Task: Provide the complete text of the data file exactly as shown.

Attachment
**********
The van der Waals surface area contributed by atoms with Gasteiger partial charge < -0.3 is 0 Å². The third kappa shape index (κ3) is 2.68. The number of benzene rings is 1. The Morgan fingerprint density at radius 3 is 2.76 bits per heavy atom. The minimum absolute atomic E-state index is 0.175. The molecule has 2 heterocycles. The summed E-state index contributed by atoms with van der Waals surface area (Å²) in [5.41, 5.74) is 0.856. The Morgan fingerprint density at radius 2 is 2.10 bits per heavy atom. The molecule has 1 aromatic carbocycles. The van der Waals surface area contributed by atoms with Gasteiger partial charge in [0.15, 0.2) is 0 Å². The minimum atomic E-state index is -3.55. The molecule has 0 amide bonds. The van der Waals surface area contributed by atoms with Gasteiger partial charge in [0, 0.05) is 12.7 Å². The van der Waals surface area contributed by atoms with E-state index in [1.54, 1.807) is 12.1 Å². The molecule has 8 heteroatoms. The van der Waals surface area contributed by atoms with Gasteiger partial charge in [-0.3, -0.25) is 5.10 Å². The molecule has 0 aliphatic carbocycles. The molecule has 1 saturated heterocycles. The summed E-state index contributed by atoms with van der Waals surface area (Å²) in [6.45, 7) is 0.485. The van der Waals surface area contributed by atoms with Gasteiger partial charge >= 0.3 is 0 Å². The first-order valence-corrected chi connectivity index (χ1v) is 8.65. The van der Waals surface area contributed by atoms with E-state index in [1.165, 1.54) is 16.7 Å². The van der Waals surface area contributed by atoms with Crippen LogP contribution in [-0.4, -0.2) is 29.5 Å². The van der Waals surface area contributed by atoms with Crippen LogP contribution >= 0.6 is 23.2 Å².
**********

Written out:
The van der Waals surface area contributed by atoms with Gasteiger partial charge < -0.3 is 0 Å². The third kappa shape index (κ3) is 2.68. The number of benzene rings is 1. The Morgan fingerprint density at radius 3 is 2.76 bits per heavy atom. The minimum absolute atomic E-state index is 0.175. The molecule has 2 heterocycles. The summed E-state index contributed by atoms with van der Waals surface area (Å²) in [5.41, 5.74) is 0.856. The Morgan fingerprint density at radius 2 is 2.10 bits per heavy atom. The molecule has 1 aromatic carbocycles. The van der Waals surface area contributed by atoms with Gasteiger partial charge in [0.15, 0.2) is 0 Å². The minimum atomic E-state index is -3.55. The molecule has 0 amide bonds. The van der Waals surface area contributed by atoms with Gasteiger partial charge in [0, 0.05) is 12.7 Å². The van der Waals surface area contributed by atoms with E-state index in [1.54, 1.807) is 12.1 Å². The molecule has 8 heteroatoms. The van der Waals surface area contributed by atoms with Gasteiger partial charge in [-0.3, -0.25) is 5.10 Å². The molecule has 0 aliphatic carbocycles. The molecule has 1 saturated heterocycles. The summed E-state index contributed by atoms with van der Waals surface area (Å²) in [6.45, 7) is 0.485. The van der Waals surface area contributed by atoms with Gasteiger partial charge >= 0.3 is 0 Å². The first-order valence-corrected chi connectivity index (χ1v) is 8.65. The van der Waals surface area contributed by atoms with E-state index in [1.165, 1.54) is 16.7 Å². The van der Waals surface area contributed by atoms with Crippen LogP contribution in [-0.4, -0.2) is 29.5 Å². The van der Waals surface area contributed by atoms with Crippen LogP contribution >= 0.6 is 23.2 Å².